In 2004 I bought a Sony voice recorder in an airport shop, as I was flying out to a two-year project in Thailand and needed one for memos (there were no real smartphones or tablets back then). The piece of #@$* was almost two hundred USD, and you could not use it at all without Sony's Windows software, as they used some weird audio-codec for which no Mac software existed. Of course, I could not really return it after 24 months.



    Against better knowledge, I bought a Sony LVD TV after moving to India last year (the only other brand they had was Samsung, and I do not buy from Samsung as a principle). This $3,500 piece of #@$* needs minutes to turn on and become responsive (up to two minutes to accept the change of an input, e.g. from set top box to the DVD player or Apple TV). Sometimes it does not react to the remote control at all (despite the confirmation light blinking) and then, 10-20 seconds later it seems to process all buffered keystrokes at once (usually resulting in something as convenient as 100% volume).
  • Reply 16 of 49
    freediverxfreediverx Posts: 1,424member
    Quote:
    Originally Posted by hmurchison View Post


    Not gonna happen. It's not just not in Sony's DNA.



    They understand the hardware part but they've not a clue about the software part.





    Even on the hardware side Sony has long had a tendency to use cheap, metallic-looking plastics in combination with better materials. Look at their notebooks, TVs, etc. They've produced some quality core technology and decent product design aesthetics but then there's lots of cutting corners to reduce manufacturing costs, despite the fact that their prices are among the highest in every category.



    As far as software/hardware integration is concerned, they'll need to start by firing everyone at every level who's ever been associated with any software design and decision making at the company. Sony's software is some of the worse I've ever seen, both in terms of usability and stability.



    Perhaps before they go down this path they should learn some more important lessons from Apple and 1) always focus on their customers first and 2) get rid of the sshit in their product lines and stick to the great stuff.
  • Reply 17 of 49
    nvidia2008nvidia2008 Posts: 9,262member
    Ah, Stringer, you showed some real gutso but I'm sorry about the last 5-10 years getting "pwned" by others. Somewhere around 2005 was the turning point. Also, partnering with IBM for the PS3 chip. A mistake many have made, partnering with IBM for consumer CPU/GPUs.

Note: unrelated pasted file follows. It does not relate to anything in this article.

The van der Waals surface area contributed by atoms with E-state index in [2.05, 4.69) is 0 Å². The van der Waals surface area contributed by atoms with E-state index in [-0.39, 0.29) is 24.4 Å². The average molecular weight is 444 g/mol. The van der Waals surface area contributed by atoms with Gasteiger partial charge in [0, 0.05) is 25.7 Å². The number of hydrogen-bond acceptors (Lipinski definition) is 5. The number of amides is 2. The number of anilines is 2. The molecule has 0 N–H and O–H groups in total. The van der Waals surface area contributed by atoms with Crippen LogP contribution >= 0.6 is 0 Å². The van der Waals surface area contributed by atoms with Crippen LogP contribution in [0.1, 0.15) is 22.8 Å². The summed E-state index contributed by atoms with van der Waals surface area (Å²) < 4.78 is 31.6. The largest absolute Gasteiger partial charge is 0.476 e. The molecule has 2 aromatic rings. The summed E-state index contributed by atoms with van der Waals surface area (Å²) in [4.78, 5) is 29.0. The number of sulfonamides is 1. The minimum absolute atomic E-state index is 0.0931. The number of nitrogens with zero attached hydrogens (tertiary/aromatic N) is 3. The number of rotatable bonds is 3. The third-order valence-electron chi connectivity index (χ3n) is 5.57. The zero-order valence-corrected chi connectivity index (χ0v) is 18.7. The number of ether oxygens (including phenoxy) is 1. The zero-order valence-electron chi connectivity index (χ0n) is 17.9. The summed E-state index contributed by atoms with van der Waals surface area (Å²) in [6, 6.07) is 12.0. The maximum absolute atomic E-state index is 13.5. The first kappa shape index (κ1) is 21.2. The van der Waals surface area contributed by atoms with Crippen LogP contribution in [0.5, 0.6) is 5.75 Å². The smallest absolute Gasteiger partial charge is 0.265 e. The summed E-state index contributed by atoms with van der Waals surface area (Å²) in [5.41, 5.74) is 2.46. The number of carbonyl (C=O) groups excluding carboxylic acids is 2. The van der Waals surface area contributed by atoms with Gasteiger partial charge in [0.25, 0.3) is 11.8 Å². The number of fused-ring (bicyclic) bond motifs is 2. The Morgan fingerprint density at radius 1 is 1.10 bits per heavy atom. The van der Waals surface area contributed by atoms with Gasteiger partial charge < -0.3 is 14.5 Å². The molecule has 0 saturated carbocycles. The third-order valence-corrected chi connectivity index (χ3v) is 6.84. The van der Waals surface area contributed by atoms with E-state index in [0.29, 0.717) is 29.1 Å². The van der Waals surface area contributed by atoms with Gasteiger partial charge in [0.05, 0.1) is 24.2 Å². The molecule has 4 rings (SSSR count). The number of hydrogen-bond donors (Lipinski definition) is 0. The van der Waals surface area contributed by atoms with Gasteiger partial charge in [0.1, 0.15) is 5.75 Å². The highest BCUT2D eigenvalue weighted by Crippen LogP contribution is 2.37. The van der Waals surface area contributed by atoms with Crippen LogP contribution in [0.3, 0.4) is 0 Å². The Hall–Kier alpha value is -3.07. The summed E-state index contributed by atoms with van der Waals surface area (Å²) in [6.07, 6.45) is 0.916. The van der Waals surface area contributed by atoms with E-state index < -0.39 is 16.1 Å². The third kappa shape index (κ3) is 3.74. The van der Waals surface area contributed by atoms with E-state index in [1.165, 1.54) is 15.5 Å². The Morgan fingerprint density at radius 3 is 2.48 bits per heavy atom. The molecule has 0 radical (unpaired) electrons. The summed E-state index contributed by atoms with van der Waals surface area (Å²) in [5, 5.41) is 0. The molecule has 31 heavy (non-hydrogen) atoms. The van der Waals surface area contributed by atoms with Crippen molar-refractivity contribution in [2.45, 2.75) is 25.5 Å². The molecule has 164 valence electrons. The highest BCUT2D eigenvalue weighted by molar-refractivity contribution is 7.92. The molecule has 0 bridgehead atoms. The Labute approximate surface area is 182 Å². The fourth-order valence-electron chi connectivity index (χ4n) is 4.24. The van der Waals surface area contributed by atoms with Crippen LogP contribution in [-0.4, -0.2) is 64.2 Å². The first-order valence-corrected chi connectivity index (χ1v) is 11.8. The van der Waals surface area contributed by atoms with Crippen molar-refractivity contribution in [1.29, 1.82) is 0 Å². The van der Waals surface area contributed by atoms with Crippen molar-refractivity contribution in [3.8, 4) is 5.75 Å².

• Reply 18 of 49
    jack99jack99 Posts: 157member
    Quote:
    Originally Posted by monstrosity View Post


    So Sony, in order to achieve this pipe dream your gonna need your own OS and ecosystem to grow and sustain all on your own, from scratch?



    You don't stand a hope in hell.



    There were many players with this business model in the 90's, but the world chose to crown Apple king while others fell by the wayside.



    The same is happening today, your Nokia's and Blackberry's proprietary operating systems will melt away to leave one 'winner'. Because Apple already won that war in the 90's, and have an entrenched ecosystem built up over 3 decades which they simply migrated over to portable devices when processing power allowed them to.

    No mobile/gaming/electronics company stands a chance in this second battle for domination, nor ever did they do.



    To join with others (Windows/Android) is your only hope of survival.





    The market is young, and there is still room for new players. Apple's current dominance in integrated solutions doesn't mean it should last forever.
  • Reply 19 of 49
    allblueallblue Posts: 393member
    I could never understand why Windows was allowed a free run of things throughout the PC revolution. There was Apple of course, but in the big picture they were a niche player, but why so many big wealthy corporations meekly tied themselves to Microsoft's mast seemed a bit odd to me. The guts of an OS are available open source, has it really been beyond the wit of man to not develop an OS as Apple have done? I do understand that an OS is a vastly complex undertaking, but I would have thought that were advantages to be had from designing one from this point i.e. with today's and tomorrow's technological realities in mind and none of the legacy of thirty year old tech under the hood. Microsoft must have made a trillion dollars profit while others stood around and watched.
  • Reply 20 of 49
    eric475eric475 Posts: 177member
    Quote:
    Originally Posted by dreyfus2 View Post


    Against better knowledge, I bought a Sony LVD TV after moving to India last year (the only other brand they had was Samsung, and I do not buy from Samsung as a principle). This $3,500 piece of #@$* needs minutes to turn on and become responsive (up to two minutes to accept the change of an input, e.g. from set top box to the DVD player or Apple TV). Sometimes it does not react to the remote control at all (despite the confirmation light blinking) and then, 10-20 seconds later it seems to process all buffered keystrokes at once (usually resulting in something as convenient as 100% volume).



    If you don't buy from Samsung as principle, I understand that. But the LCD panel in your Sony was made from a Samsung factory. Sony doesn't make LCD panels.